Saturday, June 18, 2011

Power is a Wall

One of the truly great things about Lutyen’s Delhi is its non-jamming traffic, even at peak hours traffic might crawl but it never stops. So unlike the rest of our more recently designed and realized city.

Yes it has tree-lined avenues. Each fancifully planted to give joy to the motorist with their planned flowering and shedding of leaves. These roads are beautiful, and so is the stately Rajpath. But the rest of Lutyen’s, the famous Bungalow  Zone, how many of us know what it looks like?

To the citizen the LBZ is a beautiful tree-lined hexagonal grid of pleasure drives. The roads are lined by tall, almost ancient trees, and over-preserved  side-walks *, edged  by fifteen feet high walls. What lies beyond the walls we will never know.

The LBZ is like a well kept secret, only revealed to the favoured eyes to behold. Old photographs tell a different tale, of stately  edifices and well manicured lawns, behind polite fences. Setting a standard for living it up in a great capital.

It is funny how the Masterplan of  Delhi, and architect after architect seem to moon over this hallowed precinct of the capital city – preserving, studying eulogizing, when all there is to it is a wall.Yes a wall is all that Lutyen’s Bungalow Zone is to anyone who cares to walk, see and look at this great city in decline.

If we lift our noses from our British History  and its many eloquently written books and our own nostalgia ( for nostalgia read the previous post, and forgive the re-mentioning) that is what the objective eye finds. The “Lutyen’s Bungalow Zone” is a ghost town behind fifteen foot or higher walls. One does not even know if it is there anymore. I could just as well say that and there would be no way of telling if I was wrong or right.

But what got me thinking about this was a recent visit to Lucknow, to sit in the verandah of my mother’s ancestral home in the heart of the city. To sit there and look out, across the front yard, a small lawn, a low fence with a green hedge and a transparent gate, to the street out. And across into the park, at the phenomenally huge tree ( that even my grandfather remembered being there).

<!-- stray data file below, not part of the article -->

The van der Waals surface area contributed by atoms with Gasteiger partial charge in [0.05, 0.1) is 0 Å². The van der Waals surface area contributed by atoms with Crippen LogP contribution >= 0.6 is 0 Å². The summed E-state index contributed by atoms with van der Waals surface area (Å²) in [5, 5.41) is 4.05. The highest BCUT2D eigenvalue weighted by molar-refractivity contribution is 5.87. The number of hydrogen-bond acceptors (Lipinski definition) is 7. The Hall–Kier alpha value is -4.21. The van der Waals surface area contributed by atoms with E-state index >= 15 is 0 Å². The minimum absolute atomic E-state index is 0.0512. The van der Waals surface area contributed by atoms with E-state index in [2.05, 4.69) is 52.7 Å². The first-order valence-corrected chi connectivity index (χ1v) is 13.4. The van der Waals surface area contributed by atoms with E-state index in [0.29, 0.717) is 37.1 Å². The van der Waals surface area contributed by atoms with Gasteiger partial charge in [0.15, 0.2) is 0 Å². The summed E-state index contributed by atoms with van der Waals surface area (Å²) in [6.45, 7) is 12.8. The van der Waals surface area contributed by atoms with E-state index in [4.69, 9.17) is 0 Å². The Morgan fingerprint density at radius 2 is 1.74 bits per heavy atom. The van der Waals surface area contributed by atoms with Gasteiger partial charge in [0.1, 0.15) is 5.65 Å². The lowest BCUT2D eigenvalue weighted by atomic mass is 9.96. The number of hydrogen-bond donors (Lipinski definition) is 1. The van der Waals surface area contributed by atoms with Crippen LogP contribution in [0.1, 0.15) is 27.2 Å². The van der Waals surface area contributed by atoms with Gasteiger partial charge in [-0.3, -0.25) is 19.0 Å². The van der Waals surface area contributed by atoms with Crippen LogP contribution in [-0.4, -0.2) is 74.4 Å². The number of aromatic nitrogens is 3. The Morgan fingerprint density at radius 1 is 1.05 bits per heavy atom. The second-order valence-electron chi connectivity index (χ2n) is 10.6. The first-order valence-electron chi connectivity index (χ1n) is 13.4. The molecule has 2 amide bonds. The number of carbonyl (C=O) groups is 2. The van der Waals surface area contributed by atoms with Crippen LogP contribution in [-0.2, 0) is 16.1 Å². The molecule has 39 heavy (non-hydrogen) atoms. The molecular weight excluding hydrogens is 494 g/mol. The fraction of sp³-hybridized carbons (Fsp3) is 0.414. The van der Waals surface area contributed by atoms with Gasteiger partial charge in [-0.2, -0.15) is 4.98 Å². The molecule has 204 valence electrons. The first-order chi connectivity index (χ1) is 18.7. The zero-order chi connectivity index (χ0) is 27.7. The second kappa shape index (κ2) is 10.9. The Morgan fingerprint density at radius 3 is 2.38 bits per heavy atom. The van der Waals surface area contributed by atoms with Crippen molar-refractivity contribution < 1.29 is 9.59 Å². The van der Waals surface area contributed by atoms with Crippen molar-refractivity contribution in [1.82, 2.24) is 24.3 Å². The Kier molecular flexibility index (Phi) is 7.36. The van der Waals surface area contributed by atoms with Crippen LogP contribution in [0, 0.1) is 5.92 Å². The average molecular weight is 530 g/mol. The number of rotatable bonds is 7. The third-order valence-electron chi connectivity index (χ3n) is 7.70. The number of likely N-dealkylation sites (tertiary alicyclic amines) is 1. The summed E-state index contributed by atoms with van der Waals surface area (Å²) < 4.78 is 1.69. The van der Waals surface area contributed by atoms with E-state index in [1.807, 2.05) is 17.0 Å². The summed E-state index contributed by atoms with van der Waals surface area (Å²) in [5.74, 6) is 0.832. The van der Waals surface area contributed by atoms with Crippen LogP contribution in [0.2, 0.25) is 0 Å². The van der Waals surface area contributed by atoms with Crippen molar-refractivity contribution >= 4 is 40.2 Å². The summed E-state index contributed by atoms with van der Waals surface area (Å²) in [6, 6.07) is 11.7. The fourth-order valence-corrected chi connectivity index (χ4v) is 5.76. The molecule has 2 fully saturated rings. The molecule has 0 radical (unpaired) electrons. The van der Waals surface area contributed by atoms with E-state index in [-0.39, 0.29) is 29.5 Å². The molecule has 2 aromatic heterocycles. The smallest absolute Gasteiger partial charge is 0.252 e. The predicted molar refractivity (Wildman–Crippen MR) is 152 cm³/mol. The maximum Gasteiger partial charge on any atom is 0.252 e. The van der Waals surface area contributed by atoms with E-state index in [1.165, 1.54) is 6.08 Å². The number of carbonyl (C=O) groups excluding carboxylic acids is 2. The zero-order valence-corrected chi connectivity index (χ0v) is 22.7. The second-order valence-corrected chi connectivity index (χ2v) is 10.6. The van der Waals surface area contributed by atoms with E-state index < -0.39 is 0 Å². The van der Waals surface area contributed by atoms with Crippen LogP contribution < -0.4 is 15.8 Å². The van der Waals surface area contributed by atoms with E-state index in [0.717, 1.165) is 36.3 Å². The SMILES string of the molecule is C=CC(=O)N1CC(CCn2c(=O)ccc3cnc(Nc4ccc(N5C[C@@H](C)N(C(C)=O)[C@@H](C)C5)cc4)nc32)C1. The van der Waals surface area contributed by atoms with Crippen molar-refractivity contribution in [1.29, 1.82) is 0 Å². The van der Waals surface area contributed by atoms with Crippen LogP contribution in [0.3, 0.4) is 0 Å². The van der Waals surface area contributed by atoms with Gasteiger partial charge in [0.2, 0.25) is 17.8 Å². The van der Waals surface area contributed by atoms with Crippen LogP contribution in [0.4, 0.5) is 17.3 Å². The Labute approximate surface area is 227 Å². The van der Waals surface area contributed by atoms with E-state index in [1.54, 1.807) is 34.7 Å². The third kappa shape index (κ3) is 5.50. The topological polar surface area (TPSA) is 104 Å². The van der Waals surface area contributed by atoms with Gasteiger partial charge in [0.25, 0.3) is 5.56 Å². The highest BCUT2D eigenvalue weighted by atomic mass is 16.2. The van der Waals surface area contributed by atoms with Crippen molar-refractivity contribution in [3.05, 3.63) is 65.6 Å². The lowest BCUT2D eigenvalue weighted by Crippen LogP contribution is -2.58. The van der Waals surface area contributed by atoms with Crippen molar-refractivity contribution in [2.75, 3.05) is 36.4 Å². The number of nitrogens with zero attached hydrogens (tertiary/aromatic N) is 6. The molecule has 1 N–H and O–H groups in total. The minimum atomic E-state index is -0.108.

And then later driving past the latest and largest urban development project to be undertaken in the capital  of the most populous state of India. One of present government’s  numerous memorial parks to  Kanshi Ram, the Buddha and the Chief Minister herself. Great monuments of celebration, almost hewn out of solid beige sandstone. A mammoth exercise of paving streets, carving out roads and building parks and adjunct buildings in vast landscapes for memory. Vast landscapes of memory behind walls.

Large, impervious, in-accessible, and  unfriendly. In the hot north-indian summer, not a tree on the street, not a bench, but mile after mile of polished granite underfoot.  Five feet at most six, and edged with immovable, impenetrable and colossal wall.

There is no apology in the stone walls stance, either at these great parks of modern Indian memory that rudely divide the city-scape, or in the walls in New Delhi’s Lutyen’s Bungalow Zone.
The powers that be very clearly drawing lines, between “their” and “our” city. Very clearly marking the point till which you are allowed access. Very clearly telling the citizen this is not where you belong. This does not belong to you,” Stay out!”.  Drawing lines with tall, blank, insurmountable dividers.

It is hard not to notice this, but in the city of today and our lives, Power is(the right to build) a wall.

* Side walks in a land where few , a) can walk   and  b) are required to walk  or  c) even need to walk – depending on whether,  a) you are a common citizen  or  b) need to get somewhere in the LBZ or  c) live in one of the aforementioned bungalows.

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